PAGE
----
Humans are exposed to different types of particles that can enter the body mainly by inhalation, ingestion or dermal absorption. In view of the widespread use of biomaterials in medicine, another potential source of body contamination with micro (MPs, >100nm) and /or nanoparticles (NPs, 1 100nm) is the surface of metallic biomedical devices. Titanium is widely used in the manufacture of dental and orthopedic implants due to its excellent biocompatibility. It is a highly reactive metal, and on exposure to air or fluids it rapidly develops a layer of titanium dioxide (TiO2), which passivates the metal. However, as a result of electrochemical corrosion processes, frictional wear, or a synergistic combination of both, ions/particles may be released from metal implants into the bioenvironment.
The combined effect of mechanical, biochemical, and electrochemical factors is known as tribocorrosion. When this process occurs in a biological environment, it is referred to as biotribocorrosion. . As a consequence of this phenomenon, the surface of a\ biomedical implant can be a potential source of release not only of MPs but also of NPs, into the biological milieu. Because NPs have a greater surface to volume ratio, they are biologically more reactive and potentially more harmful to human health. The chemically active metal ions/particles released from an implant surface, may bind to the surrounding tissues, but may also bind to proteins and be disseminated to distant organs in the vascular and lymphatic systems. Research in human samples conducted by our group has shown the presence of titanium particles in peri-implant tissue around failed human dental implants, in oral mucosa in contact with implant cover screws, in cells exfoliated from peri-implant oral mucosa around titanium dental implants, in reactive lesions in the peri-implant mucosa, and in infrequent pathologies in peri-implant tissues associated with titanium dental implants. In addition, our studies in experimental animal models demonstrated deposition of titanium MPs and NPs in target organs and the presence of a tissue response to these particle deposits. This presentation will address the local and systemic effects of biotribocorrosion of titanium, as shown by our studies in experimental animal and human tissues.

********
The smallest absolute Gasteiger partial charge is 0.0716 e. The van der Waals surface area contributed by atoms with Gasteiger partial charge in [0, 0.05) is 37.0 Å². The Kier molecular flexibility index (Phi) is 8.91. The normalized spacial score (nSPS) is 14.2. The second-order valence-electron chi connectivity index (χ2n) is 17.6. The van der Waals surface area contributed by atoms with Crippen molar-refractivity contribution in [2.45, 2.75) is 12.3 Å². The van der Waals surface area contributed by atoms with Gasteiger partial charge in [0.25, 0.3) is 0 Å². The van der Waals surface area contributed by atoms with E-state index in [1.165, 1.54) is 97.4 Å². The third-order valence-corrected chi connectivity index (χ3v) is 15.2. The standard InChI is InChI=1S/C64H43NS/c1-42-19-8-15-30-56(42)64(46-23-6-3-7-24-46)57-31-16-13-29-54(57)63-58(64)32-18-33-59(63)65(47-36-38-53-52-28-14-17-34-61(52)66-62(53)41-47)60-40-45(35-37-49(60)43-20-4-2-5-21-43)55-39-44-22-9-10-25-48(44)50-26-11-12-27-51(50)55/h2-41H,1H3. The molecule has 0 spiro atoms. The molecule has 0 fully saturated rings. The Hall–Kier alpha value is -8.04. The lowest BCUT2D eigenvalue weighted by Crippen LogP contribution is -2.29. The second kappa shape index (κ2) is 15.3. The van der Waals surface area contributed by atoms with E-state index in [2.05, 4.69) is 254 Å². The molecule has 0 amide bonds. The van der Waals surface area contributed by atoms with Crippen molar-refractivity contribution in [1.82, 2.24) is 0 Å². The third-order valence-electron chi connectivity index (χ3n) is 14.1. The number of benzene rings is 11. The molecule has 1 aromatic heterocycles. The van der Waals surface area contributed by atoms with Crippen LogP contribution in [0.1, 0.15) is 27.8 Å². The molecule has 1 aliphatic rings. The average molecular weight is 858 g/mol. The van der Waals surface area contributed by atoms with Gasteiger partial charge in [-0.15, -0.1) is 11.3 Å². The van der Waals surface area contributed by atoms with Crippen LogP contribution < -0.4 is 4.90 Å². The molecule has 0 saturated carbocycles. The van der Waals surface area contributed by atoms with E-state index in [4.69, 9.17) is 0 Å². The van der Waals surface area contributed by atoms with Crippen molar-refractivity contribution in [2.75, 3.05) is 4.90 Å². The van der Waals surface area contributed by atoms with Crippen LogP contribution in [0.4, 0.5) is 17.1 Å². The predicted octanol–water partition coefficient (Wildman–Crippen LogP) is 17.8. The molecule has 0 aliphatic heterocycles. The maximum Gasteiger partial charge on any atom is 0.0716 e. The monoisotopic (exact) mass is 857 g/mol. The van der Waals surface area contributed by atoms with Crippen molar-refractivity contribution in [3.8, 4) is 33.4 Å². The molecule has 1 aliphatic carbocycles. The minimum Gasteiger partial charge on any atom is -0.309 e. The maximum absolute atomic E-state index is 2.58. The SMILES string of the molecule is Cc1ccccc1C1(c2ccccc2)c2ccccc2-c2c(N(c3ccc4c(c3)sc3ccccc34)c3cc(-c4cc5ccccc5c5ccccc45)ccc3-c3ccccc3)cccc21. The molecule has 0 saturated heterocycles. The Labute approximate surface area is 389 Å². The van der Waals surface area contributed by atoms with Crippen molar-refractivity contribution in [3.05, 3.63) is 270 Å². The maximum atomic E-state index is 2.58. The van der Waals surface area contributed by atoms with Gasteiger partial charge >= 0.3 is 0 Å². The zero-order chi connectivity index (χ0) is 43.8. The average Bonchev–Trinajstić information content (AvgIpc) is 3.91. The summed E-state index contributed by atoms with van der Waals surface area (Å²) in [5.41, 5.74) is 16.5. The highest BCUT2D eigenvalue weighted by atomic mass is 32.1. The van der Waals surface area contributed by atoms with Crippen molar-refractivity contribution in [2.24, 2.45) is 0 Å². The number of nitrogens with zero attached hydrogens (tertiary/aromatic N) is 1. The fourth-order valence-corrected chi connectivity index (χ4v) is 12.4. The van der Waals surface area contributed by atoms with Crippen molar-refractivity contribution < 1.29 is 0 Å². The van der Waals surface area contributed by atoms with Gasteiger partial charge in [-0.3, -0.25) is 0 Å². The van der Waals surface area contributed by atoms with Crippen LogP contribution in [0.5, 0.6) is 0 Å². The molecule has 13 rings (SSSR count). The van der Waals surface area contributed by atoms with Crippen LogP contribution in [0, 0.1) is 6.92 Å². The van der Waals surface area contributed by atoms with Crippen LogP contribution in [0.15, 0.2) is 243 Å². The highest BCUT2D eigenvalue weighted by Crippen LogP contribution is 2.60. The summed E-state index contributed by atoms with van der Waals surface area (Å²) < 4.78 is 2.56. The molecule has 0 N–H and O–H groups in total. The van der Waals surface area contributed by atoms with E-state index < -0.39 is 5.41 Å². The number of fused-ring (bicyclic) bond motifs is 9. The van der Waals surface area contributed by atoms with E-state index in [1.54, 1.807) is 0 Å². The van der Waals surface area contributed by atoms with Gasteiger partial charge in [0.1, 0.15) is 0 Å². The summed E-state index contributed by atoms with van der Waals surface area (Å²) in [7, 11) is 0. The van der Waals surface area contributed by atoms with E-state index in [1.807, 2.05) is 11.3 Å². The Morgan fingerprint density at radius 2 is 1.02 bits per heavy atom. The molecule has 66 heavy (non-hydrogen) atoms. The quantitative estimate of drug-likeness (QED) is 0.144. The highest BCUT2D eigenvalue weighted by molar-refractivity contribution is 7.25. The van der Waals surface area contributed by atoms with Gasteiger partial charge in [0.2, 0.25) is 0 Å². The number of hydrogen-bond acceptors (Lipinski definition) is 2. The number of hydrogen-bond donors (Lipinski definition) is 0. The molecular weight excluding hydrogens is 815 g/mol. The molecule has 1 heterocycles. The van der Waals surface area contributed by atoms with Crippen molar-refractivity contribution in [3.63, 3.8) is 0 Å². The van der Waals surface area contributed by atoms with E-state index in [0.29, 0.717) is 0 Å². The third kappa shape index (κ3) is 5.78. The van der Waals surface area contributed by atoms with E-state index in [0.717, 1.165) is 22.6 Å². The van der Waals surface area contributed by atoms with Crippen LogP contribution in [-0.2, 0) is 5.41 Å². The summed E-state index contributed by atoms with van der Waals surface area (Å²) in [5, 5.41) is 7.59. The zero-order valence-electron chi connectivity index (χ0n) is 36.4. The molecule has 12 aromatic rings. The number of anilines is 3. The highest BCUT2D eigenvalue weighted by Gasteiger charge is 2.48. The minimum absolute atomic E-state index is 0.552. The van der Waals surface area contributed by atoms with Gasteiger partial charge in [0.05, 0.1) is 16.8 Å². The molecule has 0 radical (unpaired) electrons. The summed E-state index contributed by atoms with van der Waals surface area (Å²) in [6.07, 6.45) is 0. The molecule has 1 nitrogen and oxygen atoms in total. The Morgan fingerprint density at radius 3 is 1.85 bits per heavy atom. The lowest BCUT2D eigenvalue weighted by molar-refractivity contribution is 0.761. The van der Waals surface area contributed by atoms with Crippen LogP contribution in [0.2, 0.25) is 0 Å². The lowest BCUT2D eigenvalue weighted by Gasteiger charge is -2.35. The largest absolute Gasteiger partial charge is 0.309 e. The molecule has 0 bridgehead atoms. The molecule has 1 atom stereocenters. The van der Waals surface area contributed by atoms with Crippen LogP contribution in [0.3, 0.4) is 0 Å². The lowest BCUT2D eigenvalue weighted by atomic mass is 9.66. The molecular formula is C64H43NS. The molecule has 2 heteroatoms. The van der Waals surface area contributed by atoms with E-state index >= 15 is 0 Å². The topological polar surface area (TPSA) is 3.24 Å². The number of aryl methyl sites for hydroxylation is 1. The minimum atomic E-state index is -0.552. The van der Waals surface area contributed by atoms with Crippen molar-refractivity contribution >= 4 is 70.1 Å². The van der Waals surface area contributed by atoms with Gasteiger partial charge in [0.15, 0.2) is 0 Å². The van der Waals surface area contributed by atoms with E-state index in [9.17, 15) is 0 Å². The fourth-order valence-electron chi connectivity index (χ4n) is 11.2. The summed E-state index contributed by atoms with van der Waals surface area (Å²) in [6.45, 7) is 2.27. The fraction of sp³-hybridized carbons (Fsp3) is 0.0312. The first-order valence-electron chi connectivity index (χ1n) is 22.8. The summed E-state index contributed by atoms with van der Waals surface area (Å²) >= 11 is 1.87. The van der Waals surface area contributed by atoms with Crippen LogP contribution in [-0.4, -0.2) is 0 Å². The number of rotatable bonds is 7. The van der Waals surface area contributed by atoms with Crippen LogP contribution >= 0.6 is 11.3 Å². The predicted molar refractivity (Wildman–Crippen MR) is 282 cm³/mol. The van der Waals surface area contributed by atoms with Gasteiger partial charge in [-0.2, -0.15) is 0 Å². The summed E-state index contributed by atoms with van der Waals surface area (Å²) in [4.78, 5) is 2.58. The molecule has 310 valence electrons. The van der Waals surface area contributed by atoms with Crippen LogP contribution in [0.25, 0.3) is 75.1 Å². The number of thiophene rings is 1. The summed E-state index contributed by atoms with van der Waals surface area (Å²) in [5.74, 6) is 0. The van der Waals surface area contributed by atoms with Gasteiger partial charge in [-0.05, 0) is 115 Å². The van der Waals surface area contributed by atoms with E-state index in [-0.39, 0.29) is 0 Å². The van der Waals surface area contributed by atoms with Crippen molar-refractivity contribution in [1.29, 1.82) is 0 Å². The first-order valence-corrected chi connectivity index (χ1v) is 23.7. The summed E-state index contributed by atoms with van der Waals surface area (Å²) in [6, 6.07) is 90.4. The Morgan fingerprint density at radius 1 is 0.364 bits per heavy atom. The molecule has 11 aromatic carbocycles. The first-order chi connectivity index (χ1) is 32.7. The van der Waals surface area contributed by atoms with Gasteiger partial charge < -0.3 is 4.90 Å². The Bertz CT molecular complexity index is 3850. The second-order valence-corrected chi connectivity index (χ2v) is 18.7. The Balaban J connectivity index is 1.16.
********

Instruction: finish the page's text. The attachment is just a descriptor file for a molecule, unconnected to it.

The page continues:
About Dr. Olmedo:
Daniel Gustavo OLMEDO. DMD Doctor of Dental Medicine, National University of Córdoba, Argentina (1992); PhD in Dentistry, National University of Córdoba (2001); Specialist in Oral Pathology,\ University of Buenos Aires, Argentina (2009); Head Professor of the Oral Pathology Department, School of Dentistry, University of Buenos Aires (2017- ); Researcher, Career of Scientific and Technological Researcher, National Council of Scientific and Technological Research, Argentina (2005- ). Full Academician, National Academy of Dentistry, Argentina (2018- ). Director of research grants from national funding agencies. Author of several full scientific papers published in international peer-reviewed indexed journals. Reviewer for a number of international journals.